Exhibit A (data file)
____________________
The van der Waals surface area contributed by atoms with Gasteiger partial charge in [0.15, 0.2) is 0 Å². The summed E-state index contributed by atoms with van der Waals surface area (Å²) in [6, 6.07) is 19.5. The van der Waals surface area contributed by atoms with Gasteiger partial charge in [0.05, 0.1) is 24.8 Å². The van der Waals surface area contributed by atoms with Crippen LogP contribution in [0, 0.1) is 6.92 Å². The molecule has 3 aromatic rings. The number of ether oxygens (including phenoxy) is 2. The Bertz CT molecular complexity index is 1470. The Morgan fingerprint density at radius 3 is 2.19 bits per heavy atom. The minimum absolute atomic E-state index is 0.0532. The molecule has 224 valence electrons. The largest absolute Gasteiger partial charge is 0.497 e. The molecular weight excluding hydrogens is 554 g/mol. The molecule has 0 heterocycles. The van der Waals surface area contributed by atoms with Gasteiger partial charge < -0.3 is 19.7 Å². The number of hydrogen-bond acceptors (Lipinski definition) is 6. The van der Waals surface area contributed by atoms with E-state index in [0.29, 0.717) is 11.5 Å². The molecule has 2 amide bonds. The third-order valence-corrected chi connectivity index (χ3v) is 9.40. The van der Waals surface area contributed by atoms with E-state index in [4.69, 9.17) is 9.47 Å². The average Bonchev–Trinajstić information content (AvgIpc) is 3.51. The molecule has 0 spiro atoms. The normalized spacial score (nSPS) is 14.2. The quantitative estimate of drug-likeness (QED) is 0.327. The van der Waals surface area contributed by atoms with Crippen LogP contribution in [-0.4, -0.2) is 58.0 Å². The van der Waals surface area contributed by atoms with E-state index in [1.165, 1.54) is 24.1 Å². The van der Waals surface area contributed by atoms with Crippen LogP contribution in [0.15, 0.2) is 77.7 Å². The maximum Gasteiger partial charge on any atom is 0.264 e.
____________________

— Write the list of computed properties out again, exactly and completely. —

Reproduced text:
The van der Waals surface area contributed by atoms with Gasteiger partial charge in [0.15, 0.2) is 0 Å². The summed E-state index contributed by atoms with van der Waals surface area (Å²) in [6, 6.07) is 19.5. The van der Waals surface area contributed by atoms with Gasteiger partial charge in [0.05, 0.1) is 24.8 Å². The van der Waals surface area contributed by atoms with Crippen LogP contribution in [0, 0.1) is 6.92 Å². The molecule has 3 aromatic rings. The number of ether oxygens (including phenoxy) is 2. The Bertz CT molecular complexity index is 1470. The Morgan fingerprint density at radius 3 is 2.19 bits per heavy atom. The minimum absolute atomic E-state index is 0.0532. The molecule has 224 valence electrons. The largest absolute Gasteiger partial charge is 0.497 e. The molecular weight excluding hydrogens is 554 g/mol. The molecule has 0 heterocycles. The van der Waals surface area contributed by atoms with Gasteiger partial charge < -0.3 is 19.7 Å². The number of hydrogen-bond acceptors (Lipinski definition) is 6. The van der Waals surface area contributed by atoms with E-state index in [0.29, 0.717) is 11.5 Å². The molecule has 2 amide bonds. The third-order valence-corrected chi connectivity index (χ3v) is 9.40. The van der Waals surface area contributed by atoms with E-state index in [4.69, 9.17) is 9.47 Å². The average Bonchev–Trinajstić information content (AvgIpc) is 3.51. The molecule has 0 spiro atoms. The normalized spacial score (nSPS) is 14.2. The quantitative estimate of drug-likeness (QED) is 0.327. The van der Waals surface area contributed by atoms with Crippen LogP contribution in [-0.4, -0.2) is 58.0 Å². The van der Waals surface area contributed by atoms with E-state index in [1.165, 1.54) is 24.1 Å². The van der Waals surface area contributed by atoms with Crippen LogP contribution in [0.15, 0.2) is 77.7 Å². The maximum Gasteiger partial charge on any atom is 0.264 e.